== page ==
Mirroring can establish rapport with the individual who is being mirrored, as the similarities in nonverbal gestures allow the individual to feel more connected with the person exhibiting the mirrored behavior.[3] As the two individuals in the situation display similar nonverbal gestures, they may believe that they share similar attitudes and ideas as well. Mirror neurons react to and cause these movements, allowing the individuals to feel a greater sense of engagement and belonging within the situation.

"The feeling of belonging is inherent when you grow up in your family of origin. When you do not grow up in your family of origin, the feeling is alienating," – Jeanette Yoffe


#3 - Genetic mirroring serves as a validation of an adoptee's existence.


Genetic mirroring is important. Don’t discount the importance of DNA.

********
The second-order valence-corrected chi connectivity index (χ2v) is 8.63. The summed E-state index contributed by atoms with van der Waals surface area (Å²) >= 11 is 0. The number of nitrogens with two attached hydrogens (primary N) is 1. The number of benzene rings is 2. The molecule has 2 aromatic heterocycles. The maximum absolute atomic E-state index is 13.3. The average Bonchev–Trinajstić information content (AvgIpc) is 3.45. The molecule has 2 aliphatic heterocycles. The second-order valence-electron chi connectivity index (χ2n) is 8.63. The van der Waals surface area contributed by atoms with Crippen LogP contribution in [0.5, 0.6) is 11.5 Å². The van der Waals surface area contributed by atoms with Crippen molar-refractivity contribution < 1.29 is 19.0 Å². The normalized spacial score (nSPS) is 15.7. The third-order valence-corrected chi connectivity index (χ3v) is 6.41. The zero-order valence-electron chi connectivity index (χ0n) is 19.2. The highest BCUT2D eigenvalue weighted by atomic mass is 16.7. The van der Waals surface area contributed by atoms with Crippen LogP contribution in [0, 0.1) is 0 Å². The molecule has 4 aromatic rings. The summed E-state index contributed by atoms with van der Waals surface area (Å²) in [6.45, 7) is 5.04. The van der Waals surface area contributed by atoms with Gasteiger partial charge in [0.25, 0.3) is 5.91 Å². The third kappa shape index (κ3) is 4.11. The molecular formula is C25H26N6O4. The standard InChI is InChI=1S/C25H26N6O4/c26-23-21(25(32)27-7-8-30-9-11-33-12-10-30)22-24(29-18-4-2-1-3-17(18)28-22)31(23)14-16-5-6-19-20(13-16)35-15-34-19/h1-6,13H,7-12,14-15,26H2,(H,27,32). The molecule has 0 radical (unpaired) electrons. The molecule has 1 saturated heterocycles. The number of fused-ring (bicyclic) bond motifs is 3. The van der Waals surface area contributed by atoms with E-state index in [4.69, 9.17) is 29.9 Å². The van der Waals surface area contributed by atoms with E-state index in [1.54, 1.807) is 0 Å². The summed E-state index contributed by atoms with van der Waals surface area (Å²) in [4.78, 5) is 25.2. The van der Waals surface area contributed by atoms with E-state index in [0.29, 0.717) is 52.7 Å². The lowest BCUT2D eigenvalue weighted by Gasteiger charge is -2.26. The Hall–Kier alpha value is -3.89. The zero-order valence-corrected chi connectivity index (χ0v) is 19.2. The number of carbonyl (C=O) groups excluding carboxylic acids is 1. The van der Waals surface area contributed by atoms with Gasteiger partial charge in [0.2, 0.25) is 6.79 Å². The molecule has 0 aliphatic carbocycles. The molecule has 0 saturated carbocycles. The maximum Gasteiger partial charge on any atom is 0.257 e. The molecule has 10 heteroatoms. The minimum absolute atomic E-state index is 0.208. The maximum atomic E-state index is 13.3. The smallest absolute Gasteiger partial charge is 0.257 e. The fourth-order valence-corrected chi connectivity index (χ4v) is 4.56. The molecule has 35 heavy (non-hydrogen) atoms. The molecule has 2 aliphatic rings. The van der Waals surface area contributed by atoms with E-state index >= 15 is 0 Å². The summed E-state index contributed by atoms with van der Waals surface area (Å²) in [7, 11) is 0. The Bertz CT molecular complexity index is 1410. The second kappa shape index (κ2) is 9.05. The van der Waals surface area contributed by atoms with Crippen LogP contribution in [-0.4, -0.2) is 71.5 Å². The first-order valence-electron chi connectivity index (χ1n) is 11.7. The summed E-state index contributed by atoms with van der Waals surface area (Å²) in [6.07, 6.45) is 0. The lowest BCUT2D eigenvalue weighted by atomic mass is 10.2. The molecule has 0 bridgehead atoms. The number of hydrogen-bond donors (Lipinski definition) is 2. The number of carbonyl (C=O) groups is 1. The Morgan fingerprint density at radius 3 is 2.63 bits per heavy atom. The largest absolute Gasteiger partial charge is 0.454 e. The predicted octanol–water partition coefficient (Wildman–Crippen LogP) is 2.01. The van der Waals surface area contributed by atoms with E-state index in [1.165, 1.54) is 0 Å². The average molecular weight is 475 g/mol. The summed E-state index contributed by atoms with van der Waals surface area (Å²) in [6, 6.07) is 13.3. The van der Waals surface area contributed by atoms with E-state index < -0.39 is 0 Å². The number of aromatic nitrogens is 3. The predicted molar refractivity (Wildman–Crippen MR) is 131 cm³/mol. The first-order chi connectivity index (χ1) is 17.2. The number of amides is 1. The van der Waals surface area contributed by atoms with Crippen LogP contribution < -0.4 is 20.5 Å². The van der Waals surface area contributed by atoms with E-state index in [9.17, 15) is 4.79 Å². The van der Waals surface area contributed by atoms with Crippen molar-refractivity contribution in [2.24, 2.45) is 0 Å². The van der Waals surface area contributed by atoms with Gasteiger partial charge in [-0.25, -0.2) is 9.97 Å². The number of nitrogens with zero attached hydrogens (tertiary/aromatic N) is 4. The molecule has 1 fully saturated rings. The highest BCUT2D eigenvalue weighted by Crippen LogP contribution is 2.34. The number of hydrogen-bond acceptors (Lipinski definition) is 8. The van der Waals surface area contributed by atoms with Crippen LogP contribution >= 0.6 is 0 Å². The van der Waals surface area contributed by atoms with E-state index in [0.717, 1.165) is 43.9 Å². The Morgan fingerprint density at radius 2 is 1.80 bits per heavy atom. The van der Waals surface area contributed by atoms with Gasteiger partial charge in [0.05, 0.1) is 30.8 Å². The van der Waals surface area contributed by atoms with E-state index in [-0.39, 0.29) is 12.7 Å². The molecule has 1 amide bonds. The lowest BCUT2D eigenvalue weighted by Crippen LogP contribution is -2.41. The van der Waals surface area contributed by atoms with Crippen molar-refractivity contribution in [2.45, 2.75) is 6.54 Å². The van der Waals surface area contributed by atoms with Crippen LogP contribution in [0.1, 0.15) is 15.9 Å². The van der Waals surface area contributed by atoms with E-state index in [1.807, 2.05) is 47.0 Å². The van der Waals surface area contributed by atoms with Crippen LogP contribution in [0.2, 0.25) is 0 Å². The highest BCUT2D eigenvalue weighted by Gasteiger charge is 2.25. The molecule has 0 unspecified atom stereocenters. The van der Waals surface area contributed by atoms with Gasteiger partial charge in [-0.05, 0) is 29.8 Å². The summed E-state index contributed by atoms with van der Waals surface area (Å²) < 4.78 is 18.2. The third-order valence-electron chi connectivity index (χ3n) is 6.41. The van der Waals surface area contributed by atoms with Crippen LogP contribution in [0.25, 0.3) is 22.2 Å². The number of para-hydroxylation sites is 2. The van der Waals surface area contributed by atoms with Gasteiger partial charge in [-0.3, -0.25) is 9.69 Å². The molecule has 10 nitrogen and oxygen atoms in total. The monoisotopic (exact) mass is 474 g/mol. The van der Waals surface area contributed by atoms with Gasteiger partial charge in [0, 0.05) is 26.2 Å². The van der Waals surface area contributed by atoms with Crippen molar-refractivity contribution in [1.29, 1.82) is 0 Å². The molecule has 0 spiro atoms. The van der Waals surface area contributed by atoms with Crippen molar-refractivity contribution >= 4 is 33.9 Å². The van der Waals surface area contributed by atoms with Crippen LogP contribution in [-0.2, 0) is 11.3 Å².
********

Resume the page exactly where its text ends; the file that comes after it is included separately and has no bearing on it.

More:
Be grateful you have your family, who looks like and has similar traits to you.


This is me with my adoptive family:


And this is me with my birth mother:



Appearance is the most obvious form of difference. My difference in appearance stood out as a constant reminder that I was not born from my mother and father which colored my entire view of myself. I was critical and judgmental of myself because of my difference in appearance. I did not resemble anybody else, even when I knew it brought me favor. Being of brown hair and hazel eyes, I felt the privilege and favor, but it didn’t diminish my criticism of myself and my feelings of inferiority.

As a child, I couldn’t accept compliments. They made me uncomfortable. Because I didn’t like or approve of myself, I thought, so why should anybody else? I couldn’t accept my differences because I tried so hard to be like them. I also felt, sometimes, that their comments weren’t genuine: they were “just saying that to be nice” because they are my mom and dad or because I was adopted.

Judgments on appearance can seep deeper into judgments about one’s abilities or about one’s character. Learning to validate and accept differences, to see the strengths in being different becomes a challenge for both adoptees and adoptive parents.